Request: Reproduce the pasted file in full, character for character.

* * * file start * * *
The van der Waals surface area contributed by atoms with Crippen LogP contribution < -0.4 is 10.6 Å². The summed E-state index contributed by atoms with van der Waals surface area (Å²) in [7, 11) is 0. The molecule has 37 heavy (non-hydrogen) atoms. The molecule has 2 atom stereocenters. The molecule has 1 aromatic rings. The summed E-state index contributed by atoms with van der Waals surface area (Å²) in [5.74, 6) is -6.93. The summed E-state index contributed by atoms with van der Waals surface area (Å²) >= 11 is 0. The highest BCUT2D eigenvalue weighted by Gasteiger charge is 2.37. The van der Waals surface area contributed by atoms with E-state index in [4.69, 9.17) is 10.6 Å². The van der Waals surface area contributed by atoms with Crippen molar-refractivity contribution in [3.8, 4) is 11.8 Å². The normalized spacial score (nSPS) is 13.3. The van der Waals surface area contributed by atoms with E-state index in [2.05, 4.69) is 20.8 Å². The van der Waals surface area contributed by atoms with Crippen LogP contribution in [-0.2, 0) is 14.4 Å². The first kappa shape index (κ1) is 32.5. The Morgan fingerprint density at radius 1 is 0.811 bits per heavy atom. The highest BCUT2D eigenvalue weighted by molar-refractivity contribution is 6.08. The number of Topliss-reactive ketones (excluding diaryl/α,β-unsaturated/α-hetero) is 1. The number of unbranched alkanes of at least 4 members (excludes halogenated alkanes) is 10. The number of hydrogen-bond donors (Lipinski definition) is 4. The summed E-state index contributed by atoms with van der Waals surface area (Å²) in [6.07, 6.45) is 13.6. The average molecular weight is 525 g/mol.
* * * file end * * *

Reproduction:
The van der Waals surface area contributed by atoms with Crippen LogP contribution < -0.4 is 10.6 Å². The summed E-state index contributed by atoms with van der Waals surface area (Å²) in [7, 11) is 0. The molecule has 37 heavy (non-hydrogen) atoms. The molecule has 2 atom stereocenters. The molecule has 1 aromatic rings. The summed E-state index contributed by atoms with van der Waals surface area (Å²) in [5.74, 6) is -6.93. The summed E-state index contributed by atoms with van der Waals surface area (Å²) >= 11 is 0. The highest BCUT2D eigenvalue weighted by Gasteiger charge is 2.37. The van der Waals surface area contributed by atoms with E-state index in [4.69, 9.17) is 10.6 Å². The van der Waals surface area contributed by atoms with Crippen molar-refractivity contribution in [3.8, 4) is 11.8 Å². The normalized spacial score (nSPS) is 13.3. The van der Waals surface area contributed by atoms with E-state index in [2.05, 4.69) is 20.8 Å². The van der Waals surface area contributed by atoms with Crippen LogP contribution in [-0.2, 0) is 14.4 Å². The first kappa shape index (κ1) is 32.5. The Morgan fingerprint density at radius 1 is 0.811 bits per heavy atom. The highest BCUT2D eigenvalue weighted by molar-refractivity contribution is 6.08. The number of Topliss-reactive ketones (excluding diaryl/α,β-unsaturated/α-hetero) is 1. The number of unbranched alkanes of at least 4 members (excludes halogenated alkanes) is 10. The number of hydrogen-bond donors (Lipinski definition) is 4. The summed E-state index contributed by atoms with van der Waals surface area (Å²) in [6.07, 6.45) is 13.6. The average molecular weight is 525 g/mol.